A CNBC reporter since 1990, Bob Pisani has reported on Wall Street and the stock market from the floor of the New York Stock Exchange for more than a decade. Pisani covered the real estate market for CNBC from 1990-1995, then moved on to cover corporate management issues before moving to the New York Stock Exchange in 1997.
He was nominated twice for a "CableACE Award"—in 1993 and 1995.
In 2013, he won Third Place in the National Headliner Awards in the Business and Consumer Reporting category for his documentary on the diamond business, "The Diamond Rush."
In 2014, Bob was honored with a Recognition Award from the Market Technicians Association for "steadfast efforts to integrate technical analysis into financial decision making, journalism and reporting."
Prior to joining CNBC, Pisani co-authored "Investing in Land: How to Be a Successful Developer." He and his father taught a course in real estate development at the Wharton School of Business at the University of Pennsylvania from 1987-1992. Pisani learned the real estate business from his father, Ralph Pisani, a retired real estate developer.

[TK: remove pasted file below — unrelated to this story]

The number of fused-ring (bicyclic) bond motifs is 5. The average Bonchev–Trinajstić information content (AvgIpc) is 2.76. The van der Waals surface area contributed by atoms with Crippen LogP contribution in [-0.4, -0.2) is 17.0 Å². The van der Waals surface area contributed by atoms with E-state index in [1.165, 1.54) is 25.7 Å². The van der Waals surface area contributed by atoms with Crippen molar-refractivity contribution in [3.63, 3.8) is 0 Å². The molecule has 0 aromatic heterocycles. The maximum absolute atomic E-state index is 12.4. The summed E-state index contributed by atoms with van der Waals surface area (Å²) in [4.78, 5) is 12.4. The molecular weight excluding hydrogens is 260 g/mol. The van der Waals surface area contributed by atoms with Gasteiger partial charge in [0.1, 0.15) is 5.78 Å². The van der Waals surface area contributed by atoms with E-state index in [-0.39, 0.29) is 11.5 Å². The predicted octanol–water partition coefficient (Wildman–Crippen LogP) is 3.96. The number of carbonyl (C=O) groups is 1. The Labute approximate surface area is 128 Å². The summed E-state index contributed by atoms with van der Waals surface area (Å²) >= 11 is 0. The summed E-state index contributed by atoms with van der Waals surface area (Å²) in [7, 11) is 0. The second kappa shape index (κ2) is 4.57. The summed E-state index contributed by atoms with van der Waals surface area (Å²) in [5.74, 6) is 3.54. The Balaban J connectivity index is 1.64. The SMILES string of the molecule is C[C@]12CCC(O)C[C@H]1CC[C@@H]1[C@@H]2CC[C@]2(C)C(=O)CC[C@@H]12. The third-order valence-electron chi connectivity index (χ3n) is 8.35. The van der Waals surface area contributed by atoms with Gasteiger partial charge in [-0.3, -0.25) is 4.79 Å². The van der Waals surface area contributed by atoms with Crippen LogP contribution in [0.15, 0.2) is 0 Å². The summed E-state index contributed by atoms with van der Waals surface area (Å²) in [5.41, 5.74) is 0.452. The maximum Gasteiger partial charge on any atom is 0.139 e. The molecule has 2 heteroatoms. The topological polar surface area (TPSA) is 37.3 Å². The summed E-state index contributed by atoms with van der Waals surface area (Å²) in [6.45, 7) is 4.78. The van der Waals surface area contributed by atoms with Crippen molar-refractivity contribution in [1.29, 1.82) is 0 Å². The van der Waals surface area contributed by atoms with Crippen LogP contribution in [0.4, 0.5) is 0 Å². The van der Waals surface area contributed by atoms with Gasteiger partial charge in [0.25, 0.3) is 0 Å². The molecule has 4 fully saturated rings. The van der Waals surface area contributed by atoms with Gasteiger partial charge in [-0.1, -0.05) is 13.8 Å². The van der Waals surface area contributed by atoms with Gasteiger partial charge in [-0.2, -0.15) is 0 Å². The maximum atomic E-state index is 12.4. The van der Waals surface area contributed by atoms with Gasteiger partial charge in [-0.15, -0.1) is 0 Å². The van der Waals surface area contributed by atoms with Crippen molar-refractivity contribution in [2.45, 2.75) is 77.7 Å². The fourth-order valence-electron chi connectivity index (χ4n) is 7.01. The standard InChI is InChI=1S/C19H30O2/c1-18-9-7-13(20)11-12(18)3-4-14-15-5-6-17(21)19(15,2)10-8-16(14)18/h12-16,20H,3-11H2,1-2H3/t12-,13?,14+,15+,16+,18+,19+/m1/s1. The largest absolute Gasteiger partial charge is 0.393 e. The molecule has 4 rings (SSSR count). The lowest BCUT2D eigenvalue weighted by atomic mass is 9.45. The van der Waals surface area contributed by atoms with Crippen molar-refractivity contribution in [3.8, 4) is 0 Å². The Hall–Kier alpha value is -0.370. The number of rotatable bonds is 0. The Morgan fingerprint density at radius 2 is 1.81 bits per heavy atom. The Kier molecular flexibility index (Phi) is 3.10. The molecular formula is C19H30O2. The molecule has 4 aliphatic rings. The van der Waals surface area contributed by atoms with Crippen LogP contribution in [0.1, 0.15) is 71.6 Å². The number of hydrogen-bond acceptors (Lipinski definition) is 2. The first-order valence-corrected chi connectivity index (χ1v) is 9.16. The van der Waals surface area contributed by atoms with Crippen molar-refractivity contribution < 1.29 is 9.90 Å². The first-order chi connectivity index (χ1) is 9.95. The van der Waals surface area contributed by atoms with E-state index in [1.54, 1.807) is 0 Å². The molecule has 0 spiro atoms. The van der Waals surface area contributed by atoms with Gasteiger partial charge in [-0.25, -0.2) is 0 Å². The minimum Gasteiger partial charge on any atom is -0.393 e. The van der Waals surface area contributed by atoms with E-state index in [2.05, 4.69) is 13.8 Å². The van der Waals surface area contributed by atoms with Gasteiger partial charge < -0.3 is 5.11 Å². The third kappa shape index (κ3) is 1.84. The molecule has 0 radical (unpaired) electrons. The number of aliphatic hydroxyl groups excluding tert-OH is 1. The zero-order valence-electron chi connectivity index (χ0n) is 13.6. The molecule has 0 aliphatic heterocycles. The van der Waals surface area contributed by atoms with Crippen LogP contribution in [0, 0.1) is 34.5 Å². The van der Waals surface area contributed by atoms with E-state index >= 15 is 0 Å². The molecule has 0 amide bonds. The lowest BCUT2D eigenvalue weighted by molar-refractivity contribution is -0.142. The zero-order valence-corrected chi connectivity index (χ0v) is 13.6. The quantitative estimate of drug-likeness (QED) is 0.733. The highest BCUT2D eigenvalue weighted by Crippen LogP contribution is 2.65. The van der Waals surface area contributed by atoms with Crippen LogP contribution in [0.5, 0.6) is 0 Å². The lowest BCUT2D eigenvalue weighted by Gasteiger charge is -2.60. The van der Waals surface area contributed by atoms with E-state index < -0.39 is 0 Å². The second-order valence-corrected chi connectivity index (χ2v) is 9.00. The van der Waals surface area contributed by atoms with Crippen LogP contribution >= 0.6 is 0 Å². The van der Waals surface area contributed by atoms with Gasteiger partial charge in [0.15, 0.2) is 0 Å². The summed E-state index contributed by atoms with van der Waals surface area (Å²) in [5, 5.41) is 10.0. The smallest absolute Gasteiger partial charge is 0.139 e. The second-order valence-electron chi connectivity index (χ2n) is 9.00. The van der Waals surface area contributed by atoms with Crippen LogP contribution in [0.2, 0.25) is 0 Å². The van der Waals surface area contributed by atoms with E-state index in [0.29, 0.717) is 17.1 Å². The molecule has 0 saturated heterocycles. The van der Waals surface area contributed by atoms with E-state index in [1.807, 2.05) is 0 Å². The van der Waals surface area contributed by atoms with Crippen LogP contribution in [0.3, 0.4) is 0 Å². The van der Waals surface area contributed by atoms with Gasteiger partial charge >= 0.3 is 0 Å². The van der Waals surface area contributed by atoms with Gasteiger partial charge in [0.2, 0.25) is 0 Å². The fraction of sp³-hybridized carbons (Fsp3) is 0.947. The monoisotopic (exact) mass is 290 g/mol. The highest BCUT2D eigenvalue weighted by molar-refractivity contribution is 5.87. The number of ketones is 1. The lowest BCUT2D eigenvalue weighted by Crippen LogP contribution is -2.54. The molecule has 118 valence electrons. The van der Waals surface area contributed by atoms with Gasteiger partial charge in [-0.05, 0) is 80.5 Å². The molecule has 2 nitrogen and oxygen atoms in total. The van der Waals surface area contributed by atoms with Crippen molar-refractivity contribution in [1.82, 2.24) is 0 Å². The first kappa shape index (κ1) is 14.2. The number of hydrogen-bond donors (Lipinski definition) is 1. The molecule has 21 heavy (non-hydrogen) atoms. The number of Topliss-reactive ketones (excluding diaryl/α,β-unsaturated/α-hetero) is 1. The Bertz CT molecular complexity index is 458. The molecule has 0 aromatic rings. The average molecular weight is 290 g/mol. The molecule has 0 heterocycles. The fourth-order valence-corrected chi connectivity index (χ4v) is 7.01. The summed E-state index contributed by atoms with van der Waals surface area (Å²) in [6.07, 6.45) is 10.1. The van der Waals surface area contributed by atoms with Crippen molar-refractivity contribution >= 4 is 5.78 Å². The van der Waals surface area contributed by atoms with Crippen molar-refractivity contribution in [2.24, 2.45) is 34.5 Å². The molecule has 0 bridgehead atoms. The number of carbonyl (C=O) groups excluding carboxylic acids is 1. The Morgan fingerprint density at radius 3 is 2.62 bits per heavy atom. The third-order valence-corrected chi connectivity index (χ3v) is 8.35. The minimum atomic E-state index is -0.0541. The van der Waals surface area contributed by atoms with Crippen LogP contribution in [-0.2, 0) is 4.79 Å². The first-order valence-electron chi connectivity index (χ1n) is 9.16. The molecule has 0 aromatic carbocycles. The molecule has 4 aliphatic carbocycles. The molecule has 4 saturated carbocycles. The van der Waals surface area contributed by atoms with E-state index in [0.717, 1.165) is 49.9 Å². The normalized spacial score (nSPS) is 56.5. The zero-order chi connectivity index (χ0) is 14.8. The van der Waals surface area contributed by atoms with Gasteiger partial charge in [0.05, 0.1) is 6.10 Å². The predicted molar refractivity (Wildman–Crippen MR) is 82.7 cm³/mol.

Follow Bob Pisani on Twitter @BobPisani.
If the standard pattern of the last few weeks hold, we are due for a modest rally. But the conviction is not high. Mr. Paulson's speech did advance our understanding of the TARP plan and made it clear what his priorities would be for the remaining two months of the Bush administration:
Regulators tell banks: do what we say, or else. If there is any doubt that the federal government has taken over (nationalized, socialized) the nation's banking system, consider these headlines from a joint statement this morning from the FDIC, the Fed, and the Treasury.
Stocks rallied (though they are now off their highs), largely on the Fannie Mae announcement on mortgage forbearance. Though it was leaked a few hours ago, it was only known that an announcement would be made today shortly before the 2 PM conference.
A disappointing jobs report on Friday morning alone will not make the Federal Reserve wait to raise interest rates, BofA's Michelle Meyer tells CNBC.
Patrick McCormack's Tiger Consumer Management is shutting down at the end of March.
Pensions remain short of having enough money to pay out what they've promised, despite recent asset increases.